There’s an amusing irony at the start of Yellowtooth‘s sophomore platter of extra heavy stoner rock. It begins with a sound clip from Open Range – arguably the most glacially paced western gunfight movie ever made. It’s so slow, the protagonists actually engage in a protracted round of shopping for candy and chinaware on their way to the climactic shoot out. By comparison, Yellowtooth is quick to pull out the Heavy Stick and bash away until you resemble a victim of its brother, the Ugly Stick. This is extremely rowdy biker doom with a slightly swampy southern edge, roughly in the same wheelhouse as Orange Goblin and Alabama Thunderpussy. Along the way, they also crib influences from notables like C.O.C. and Down, but end up sounding much heavier than such brethren of the Gator House due to the unexpectedly death metalish roars of front man, Peter Clemens. One thing is clear throughout Crushed by the Wheels of Progress: Yellowtooth is really pissed off and wants you to know about it. The squeaky tooth gets the Orajel™, I suppose.
That anger takes center stage with the charmingly titled opener “Meet Mr. Mossberg,” showcasing the band’s penchant for taking one nasty, rudimentary groove and using it to bruise the listener like an overripe tomato. Clemens sounds a bit like Kam Lee (ex-Massacre, Bone Gnawer) mixed with Burton C. Bell (Fear Factory) and his delivery definitely takes the typical stoner rock sound to a whole new plateau of heavy. The song is abrasive and will make the head bob, but it runs about two minutes too long and doesn’t command a lot of replay.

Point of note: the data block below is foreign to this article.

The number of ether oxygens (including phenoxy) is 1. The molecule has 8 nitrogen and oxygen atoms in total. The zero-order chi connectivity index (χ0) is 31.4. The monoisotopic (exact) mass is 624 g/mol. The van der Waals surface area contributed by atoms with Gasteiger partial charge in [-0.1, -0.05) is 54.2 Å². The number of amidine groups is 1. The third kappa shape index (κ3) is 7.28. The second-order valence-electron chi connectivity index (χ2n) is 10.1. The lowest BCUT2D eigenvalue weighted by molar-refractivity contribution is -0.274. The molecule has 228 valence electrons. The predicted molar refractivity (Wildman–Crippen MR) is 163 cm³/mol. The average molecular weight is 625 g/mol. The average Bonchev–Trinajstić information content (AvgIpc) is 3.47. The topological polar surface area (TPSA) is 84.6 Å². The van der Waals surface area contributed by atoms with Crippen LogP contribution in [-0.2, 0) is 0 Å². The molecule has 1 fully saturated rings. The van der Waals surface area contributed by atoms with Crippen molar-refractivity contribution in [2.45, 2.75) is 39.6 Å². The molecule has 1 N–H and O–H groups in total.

The dental mold fits better on “Climbing the Mountain,” due to a catchier, more brain-snagging lead riff and more memorable vocal lines. An even bigger improvement arrives with “Season’s End” where the band stretches their emotional palette from rage to rage and sadness (peppered with rage). In the process they manage to concoct something that sounds like a mix of Down, Another Perfect Day era Motorhead and oddly enough, Endorama era Kreator. Clemens attempts some clean singing and pulls off a pretty nifty Phil Anselmo imitation, and the change of pace greatly helps things.
The rest of the album is a mix of good and less good ideas and generally bloated song writing. There are slick moments and memorable segments to be sure, but they don’t often coalesce into good songs. “Manifesto” has a good, crunchy lead riff, but they hammer you with it so hard and so long, it loses its appeal and becomes tedious. The title track has some huge, Monotheist inspired riffs, and one that even reminded of mid-80s Nasty Savage, but the eight-plus minutes prove too much to stomach comfortably.
Things trail off toward the back-end with “Spiral Stairs” leaving a slight impression despite some interesting Tool-isms in the beginning, and “Before I Return to Dust” offering a lot more energy, but sounding like Fear Factory awkwardly covering Burn My Eyes era Machine Head while trying to mix in Six Feet Under influences.
Almost all the songs suffer from two serious issues: Metallica-itis and monotonous vocals. They tend to overwrite everything and struggle to edit themselves, and over the course of the long in the…tooth compositions, the death shouts get rather annoying. It feels like a breath of fresh air when Clemens actually sings on “Season’s End,” but the cleans are never used again and I kept wishing for another break from his staccato barking. Guitarist Henry writes some good riffs, but the tendency to stick with one for an entire song results in another layer of tedium. The tracks that work best are the ones where several complimentary riffs are stitched together to offer a bit of variety.
Yellowtooth has the core of a compelling sound and there are moments where you hear the potential for a planet wrecking album, but this isn’t it and they have some glitches to work through. A little more polish, tighter writing and greater variety and someday they could end up a tooth full of wisdom. I’ll be watching.